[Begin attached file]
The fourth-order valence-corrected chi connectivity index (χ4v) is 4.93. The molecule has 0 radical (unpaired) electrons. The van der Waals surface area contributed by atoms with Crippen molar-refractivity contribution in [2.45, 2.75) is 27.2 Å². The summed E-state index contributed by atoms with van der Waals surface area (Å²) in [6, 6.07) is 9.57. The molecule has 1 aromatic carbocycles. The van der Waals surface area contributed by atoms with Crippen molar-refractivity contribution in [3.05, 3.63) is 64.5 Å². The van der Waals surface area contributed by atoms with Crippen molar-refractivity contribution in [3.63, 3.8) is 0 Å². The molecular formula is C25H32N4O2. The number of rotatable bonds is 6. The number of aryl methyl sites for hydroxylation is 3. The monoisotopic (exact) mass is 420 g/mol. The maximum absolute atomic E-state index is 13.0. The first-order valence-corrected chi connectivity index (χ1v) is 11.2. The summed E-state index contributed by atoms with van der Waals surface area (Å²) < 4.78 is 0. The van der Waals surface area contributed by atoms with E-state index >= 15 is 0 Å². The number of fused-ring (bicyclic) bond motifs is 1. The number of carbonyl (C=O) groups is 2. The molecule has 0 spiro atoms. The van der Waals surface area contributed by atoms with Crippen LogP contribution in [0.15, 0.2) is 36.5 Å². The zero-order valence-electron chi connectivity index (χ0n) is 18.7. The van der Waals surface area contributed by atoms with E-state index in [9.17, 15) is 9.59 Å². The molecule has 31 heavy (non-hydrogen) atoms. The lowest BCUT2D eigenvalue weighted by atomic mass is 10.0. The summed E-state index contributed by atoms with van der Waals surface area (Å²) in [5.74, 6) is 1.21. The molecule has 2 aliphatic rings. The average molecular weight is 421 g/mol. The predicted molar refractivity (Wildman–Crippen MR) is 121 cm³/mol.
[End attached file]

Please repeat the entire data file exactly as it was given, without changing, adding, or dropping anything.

The fourth-order valence-corrected chi connectivity index (χ4v) is 4.93. The molecule has 0 radical (unpaired) electrons. The van der Waals surface area contributed by atoms with Crippen molar-refractivity contribution in [2.45, 2.75) is 27.2 Å². The summed E-state index contributed by atoms with van der Waals surface area (Å²) in [6, 6.07) is 9.57. The molecule has 1 aromatic carbocycles. The van der Waals surface area contributed by atoms with Crippen molar-refractivity contribution in [3.05, 3.63) is 64.5 Å². The van der Waals surface area contributed by atoms with Crippen molar-refractivity contribution in [3.63, 3.8) is 0 Å². The molecular formula is C25H32N4O2. The number of rotatable bonds is 6. The number of aryl methyl sites for hydroxylation is 3. The monoisotopic (exact) mass is 420 g/mol. The maximum absolute atomic E-state index is 13.0. The first-order valence-corrected chi connectivity index (χ1v) is 11.2. The summed E-state index contributed by atoms with van der Waals surface area (Å²) < 4.78 is 0. The van der Waals surface area contributed by atoms with E-state index >= 15 is 0 Å². The number of fused-ring (bicyclic) bond motifs is 1. The number of carbonyl (C=O) groups is 2. The molecule has 0 spiro atoms. The van der Waals surface area contributed by atoms with Crippen LogP contribution in [0.15, 0.2) is 36.5 Å². The zero-order valence-electron chi connectivity index (χ0n) is 18.7. The van der Waals surface area contributed by atoms with E-state index in [9.17, 15) is 9.59 Å². The molecule has 31 heavy (non-hydrogen) atoms. The lowest BCUT2D eigenvalue weighted by atomic mass is 10.0. The summed E-state index contributed by atoms with van der Waals surface area (Å²) in [5.74, 6) is 1.21. The molecule has 2 aliphatic rings. The average molecular weight is 421 g/mol. The predicted molar refractivity (Wildman–Crippen MR) is 121 cm³/mol.